Zelensky’s office drafted a special bill on oligarchs, which the Ukrainian parliament adopted in September. An oligarch is defined as a person who participates in political life, has a significant influence on the media, is the ultimate beneficiary of a business entity, the value of its assets exceeds UAH 2 billion 379 million ($ 84 million). There are more than 200 such people in Ukraine. Members of the National Security and Defense Council, the Cabinet of Ministers and the Security Service of Ukraine (SBU) can enter submissions on recognizing someone as an oligarch in a special register.

The individuals included in the register of oligarchs are to be prohibited from making contributions to political parties, receiving funds from the political media, and also from participating in privatization (as the new wave of privatization is to be launched to cover Ukraine’s foreign debts). Oligarchs are also obliged to sell their media. It is noteworthy that the Ukrainian oligarchs themselves gave the go-ahead to this bill and the deputies under their control willingly voted for it, sensing there to be no danger.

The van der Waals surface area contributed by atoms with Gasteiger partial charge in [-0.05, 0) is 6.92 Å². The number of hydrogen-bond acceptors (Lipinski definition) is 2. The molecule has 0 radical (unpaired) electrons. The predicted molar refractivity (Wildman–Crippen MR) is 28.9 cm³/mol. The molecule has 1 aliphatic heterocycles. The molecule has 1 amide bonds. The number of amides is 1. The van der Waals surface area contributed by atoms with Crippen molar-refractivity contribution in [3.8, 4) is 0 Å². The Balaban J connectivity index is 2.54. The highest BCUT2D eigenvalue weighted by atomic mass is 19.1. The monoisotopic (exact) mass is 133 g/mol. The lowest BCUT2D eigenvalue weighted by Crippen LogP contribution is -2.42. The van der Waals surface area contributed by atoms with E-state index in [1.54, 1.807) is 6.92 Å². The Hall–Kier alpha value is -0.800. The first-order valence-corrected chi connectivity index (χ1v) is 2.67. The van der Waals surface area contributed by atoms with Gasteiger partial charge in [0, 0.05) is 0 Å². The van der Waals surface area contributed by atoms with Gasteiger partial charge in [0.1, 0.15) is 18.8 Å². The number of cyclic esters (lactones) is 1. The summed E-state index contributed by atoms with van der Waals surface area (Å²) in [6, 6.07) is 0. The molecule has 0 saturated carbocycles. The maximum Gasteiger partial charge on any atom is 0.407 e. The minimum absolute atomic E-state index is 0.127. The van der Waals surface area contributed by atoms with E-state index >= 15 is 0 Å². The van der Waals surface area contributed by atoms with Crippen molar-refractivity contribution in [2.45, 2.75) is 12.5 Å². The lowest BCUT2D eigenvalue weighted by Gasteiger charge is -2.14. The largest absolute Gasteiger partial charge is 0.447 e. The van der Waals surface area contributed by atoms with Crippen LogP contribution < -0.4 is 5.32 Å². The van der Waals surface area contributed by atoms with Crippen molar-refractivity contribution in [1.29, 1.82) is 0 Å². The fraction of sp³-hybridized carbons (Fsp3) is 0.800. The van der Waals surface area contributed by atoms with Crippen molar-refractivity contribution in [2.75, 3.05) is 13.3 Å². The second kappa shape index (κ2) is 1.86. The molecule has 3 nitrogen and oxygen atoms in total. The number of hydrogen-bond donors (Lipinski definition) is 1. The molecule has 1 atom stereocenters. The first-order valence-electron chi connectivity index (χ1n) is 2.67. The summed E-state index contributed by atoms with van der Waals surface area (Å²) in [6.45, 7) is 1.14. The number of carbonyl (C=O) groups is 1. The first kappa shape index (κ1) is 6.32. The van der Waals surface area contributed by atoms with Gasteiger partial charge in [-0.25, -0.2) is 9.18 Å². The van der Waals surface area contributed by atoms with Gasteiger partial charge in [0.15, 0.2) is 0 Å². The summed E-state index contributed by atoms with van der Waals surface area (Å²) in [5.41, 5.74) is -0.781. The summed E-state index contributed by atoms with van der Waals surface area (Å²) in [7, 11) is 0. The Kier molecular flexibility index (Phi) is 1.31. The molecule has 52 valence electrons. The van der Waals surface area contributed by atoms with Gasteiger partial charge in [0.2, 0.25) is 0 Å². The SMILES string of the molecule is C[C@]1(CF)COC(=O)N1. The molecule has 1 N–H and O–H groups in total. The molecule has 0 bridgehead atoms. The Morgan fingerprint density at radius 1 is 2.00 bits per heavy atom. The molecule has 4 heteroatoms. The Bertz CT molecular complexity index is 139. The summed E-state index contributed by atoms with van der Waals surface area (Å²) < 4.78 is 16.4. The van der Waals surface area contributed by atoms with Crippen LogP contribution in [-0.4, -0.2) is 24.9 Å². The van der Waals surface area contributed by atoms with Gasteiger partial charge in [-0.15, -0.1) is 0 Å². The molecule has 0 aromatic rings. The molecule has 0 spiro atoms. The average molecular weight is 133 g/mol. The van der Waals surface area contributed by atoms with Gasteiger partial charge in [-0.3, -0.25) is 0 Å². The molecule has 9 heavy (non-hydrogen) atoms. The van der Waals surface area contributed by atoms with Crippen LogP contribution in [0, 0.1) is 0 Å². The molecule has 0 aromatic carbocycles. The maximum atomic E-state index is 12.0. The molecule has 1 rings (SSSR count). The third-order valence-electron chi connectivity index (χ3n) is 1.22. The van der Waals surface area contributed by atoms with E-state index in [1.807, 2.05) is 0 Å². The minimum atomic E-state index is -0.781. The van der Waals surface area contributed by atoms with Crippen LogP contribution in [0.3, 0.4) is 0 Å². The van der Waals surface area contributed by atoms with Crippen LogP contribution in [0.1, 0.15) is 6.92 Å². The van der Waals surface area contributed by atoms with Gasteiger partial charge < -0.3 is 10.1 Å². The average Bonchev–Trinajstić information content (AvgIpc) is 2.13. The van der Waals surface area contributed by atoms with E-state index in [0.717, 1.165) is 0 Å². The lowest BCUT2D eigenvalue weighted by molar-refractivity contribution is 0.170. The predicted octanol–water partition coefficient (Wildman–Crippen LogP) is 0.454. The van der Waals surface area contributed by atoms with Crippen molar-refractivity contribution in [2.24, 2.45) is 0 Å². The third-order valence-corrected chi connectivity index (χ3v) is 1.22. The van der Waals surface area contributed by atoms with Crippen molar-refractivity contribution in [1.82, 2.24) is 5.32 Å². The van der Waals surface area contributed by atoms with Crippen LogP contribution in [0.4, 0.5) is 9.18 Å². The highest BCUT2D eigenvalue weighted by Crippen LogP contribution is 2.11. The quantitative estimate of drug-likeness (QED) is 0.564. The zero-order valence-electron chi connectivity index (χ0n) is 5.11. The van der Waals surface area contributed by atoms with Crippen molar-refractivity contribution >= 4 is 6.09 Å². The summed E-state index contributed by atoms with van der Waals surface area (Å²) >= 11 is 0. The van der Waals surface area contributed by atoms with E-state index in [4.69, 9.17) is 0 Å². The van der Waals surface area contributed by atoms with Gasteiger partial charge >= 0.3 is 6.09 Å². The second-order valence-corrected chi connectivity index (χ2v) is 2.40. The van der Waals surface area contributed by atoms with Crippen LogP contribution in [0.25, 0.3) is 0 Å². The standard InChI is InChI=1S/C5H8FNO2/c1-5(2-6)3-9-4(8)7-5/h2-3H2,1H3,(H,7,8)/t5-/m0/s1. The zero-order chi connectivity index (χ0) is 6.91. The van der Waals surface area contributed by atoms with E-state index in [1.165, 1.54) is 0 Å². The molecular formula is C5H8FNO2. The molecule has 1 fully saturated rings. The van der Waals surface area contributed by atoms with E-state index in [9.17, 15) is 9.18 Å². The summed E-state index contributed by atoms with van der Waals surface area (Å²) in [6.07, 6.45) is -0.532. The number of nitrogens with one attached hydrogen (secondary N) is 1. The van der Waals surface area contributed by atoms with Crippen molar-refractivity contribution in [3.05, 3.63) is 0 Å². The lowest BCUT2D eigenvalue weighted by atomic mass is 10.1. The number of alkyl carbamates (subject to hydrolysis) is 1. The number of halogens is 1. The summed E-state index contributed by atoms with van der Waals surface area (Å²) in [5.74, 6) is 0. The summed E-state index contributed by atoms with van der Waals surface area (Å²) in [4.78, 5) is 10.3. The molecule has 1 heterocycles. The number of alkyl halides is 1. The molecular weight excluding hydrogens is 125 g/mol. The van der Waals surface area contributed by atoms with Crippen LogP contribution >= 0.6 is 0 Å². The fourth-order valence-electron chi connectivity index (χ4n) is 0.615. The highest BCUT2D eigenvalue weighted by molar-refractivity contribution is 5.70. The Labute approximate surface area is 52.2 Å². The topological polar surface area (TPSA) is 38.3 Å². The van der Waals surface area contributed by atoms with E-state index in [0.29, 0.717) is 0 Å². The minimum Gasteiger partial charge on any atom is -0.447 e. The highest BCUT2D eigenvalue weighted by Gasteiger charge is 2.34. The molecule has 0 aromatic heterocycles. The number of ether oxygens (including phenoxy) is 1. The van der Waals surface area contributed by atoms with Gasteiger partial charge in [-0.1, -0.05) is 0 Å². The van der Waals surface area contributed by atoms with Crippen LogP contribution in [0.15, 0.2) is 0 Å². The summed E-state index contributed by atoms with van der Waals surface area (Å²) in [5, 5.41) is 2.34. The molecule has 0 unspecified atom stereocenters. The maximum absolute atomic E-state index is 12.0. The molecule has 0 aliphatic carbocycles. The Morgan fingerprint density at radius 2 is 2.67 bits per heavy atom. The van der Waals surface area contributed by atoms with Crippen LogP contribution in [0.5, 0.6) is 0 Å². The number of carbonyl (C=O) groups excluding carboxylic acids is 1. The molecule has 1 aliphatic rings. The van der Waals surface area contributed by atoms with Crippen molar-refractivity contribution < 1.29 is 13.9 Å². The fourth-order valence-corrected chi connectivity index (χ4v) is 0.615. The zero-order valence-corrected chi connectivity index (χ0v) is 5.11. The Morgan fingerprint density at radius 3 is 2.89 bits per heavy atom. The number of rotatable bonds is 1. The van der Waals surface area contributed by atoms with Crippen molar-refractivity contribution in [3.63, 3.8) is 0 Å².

“Igor Kolomoisky continues to bless de-oligarchization. Get the oligarchs, enemies of the people”, – ironically commented the ‘Nedotorkani’ Telegram channel.[2]

Naturally, there are also oligarchs who are still beneficial to the US administration.

For example, Tomas Fiala is one of those who meets all the criteria of an oligarch in this bill. He is a prominent businessperson who has recently been actively buying up Ukraine’s media. This year he added the Ukrainskaya Pravda to his media pool.[3] Now, in addition to this, Fiala owns the Novoye Vremya edition and the economic websites and Its assets are estimated to be $ 426 million. At the same time, Fiala’s wealth has increased by 170 million, quite literally over the last year.

According to Serhiy Pritula, leader of the party ‘Golos’ in Ukraine’s parliament, Tomas Fiala is one of the sponsors of the Golos party.[4] However, since he is the CEO of the investment company Dragon Capital, and his investment partner is the George Soros Fund (Soros Fund Management), it is unlikely that we will see Fiala in the register of oligarchs. It is unlikely also that Viktor Pinchuk, one of the sponsors of the Golos party and the Clintons’ Foundation[5], as well as the New Leaders training program for ‘Ukrainian emerging leaders’ at the US Stanford University, will appear in the list either.